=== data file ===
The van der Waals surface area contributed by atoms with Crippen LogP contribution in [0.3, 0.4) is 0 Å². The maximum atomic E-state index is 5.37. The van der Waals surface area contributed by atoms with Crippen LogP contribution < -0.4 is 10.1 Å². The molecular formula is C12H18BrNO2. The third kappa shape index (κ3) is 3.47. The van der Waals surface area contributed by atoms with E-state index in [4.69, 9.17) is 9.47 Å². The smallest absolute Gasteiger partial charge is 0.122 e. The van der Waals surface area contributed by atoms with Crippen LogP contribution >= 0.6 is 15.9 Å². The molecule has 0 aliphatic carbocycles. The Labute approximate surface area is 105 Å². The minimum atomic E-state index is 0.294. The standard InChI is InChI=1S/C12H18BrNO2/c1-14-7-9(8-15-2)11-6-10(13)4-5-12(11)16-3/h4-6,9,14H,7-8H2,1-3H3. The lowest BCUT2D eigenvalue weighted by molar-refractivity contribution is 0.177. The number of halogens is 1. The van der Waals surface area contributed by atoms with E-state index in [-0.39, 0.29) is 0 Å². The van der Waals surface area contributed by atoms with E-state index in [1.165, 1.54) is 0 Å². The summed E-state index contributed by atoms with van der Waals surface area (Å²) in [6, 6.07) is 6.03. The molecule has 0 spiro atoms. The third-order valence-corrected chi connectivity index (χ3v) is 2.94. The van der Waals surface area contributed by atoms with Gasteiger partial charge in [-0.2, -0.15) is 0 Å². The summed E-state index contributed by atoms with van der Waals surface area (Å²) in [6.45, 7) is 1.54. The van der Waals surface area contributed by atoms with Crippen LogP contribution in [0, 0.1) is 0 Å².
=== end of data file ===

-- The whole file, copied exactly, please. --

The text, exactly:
The van der Waals surface area contributed by atoms with Crippen LogP contribution in [0.3, 0.4) is 0 Å². The maximum atomic E-state index is 5.37. The van der Waals surface area contributed by atoms with Crippen LogP contribution < -0.4 is 10.1 Å². The molecular formula is C12H18BrNO2. The third kappa shape index (κ3) is 3.47. The van der Waals surface area contributed by atoms with E-state index in [4.69, 9.17) is 9.47 Å². The smallest absolute Gasteiger partial charge is 0.122 e. The van der Waals surface area contributed by atoms with Crippen LogP contribution >= 0.6 is 15.9 Å². The molecule has 0 aliphatic carbocycles. The Labute approximate surface area is 105 Å². The minimum atomic E-state index is 0.294. The standard InChI is InChI=1S/C12H18BrNO2/c1-14-7-9(8-15-2)11-6-10(13)4-5-12(11)16-3/h4-6,9,14H,7-8H2,1-3H3. The lowest BCUT2D eigenvalue weighted by molar-refractivity contribution is 0.177. The number of halogens is 1. The van der Waals surface area contributed by atoms with E-state index in [-0.39, 0.29) is 0 Å². The van der Waals surface area contributed by atoms with E-state index in [1.165, 1.54) is 0 Å². The summed E-state index contributed by atoms with van der Waals surface area (Å²) in [6, 6.07) is 6.03. The molecule has 0 spiro atoms. The third-order valence-corrected chi connectivity index (χ3v) is 2.94. The van der Waals surface area contributed by atoms with Gasteiger partial charge in [-0.2, -0.15) is 0 Å². The summed E-state index contributed by atoms with van der Waals surface area (Å²) in [6.45, 7) is 1.54. The van der Waals surface area contributed by atoms with Crippen LogP contribution in [0, 0.1) is 0 Å².